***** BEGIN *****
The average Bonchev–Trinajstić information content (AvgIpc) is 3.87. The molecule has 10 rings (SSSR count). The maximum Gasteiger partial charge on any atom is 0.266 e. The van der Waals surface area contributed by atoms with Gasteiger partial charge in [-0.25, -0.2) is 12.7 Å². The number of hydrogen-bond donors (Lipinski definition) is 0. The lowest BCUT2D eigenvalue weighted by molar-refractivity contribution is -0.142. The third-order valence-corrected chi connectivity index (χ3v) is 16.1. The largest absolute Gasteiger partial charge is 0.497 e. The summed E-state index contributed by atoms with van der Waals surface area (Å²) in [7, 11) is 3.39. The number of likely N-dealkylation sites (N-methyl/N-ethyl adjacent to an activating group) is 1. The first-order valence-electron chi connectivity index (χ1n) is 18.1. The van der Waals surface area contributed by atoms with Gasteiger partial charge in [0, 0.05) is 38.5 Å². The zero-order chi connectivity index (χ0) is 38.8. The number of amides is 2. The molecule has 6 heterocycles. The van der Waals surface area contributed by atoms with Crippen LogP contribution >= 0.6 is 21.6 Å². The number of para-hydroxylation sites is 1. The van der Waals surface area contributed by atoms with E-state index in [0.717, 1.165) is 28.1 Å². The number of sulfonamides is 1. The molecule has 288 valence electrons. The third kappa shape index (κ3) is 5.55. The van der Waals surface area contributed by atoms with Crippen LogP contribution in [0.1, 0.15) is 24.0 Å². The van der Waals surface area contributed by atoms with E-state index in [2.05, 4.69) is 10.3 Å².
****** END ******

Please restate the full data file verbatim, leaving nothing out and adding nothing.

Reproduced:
The average Bonchev–Trinajstić information content (AvgIpc) is 3.87. The molecule has 10 rings (SSSR count). The maximum Gasteiger partial charge on any atom is 0.266 e. The van der Waals surface area contributed by atoms with Gasteiger partial charge in [-0.25, -0.2) is 12.7 Å². The number of hydrogen-bond donors (Lipinski definition) is 0. The lowest BCUT2D eigenvalue weighted by molar-refractivity contribution is -0.142. The third-order valence-corrected chi connectivity index (χ3v) is 16.1. The largest absolute Gasteiger partial charge is 0.497 e. The summed E-state index contributed by atoms with van der Waals surface area (Å²) in [7, 11) is 3.39. The number of likely N-dealkylation sites (N-methyl/N-ethyl adjacent to an activating group) is 1. The first-order valence-electron chi connectivity index (χ1n) is 18.1. The van der Waals surface area contributed by atoms with Gasteiger partial charge in [0, 0.05) is 38.5 Å². The zero-order chi connectivity index (χ0) is 38.8. The number of amides is 2. The molecule has 6 heterocycles. The van der Waals surface area contributed by atoms with Crippen LogP contribution >= 0.6 is 21.6 Å². The number of para-hydroxylation sites is 1. The van der Waals surface area contributed by atoms with E-state index in [0.717, 1.165) is 28.1 Å². The number of sulfonamides is 1. The molecule has 288 valence electrons. The third kappa shape index (κ3) is 5.55. The van der Waals surface area contributed by atoms with Crippen LogP contribution in [0.1, 0.15) is 24.0 Å². The van der Waals surface area contributed by atoms with E-state index in [2.05, 4.69) is 10.3 Å².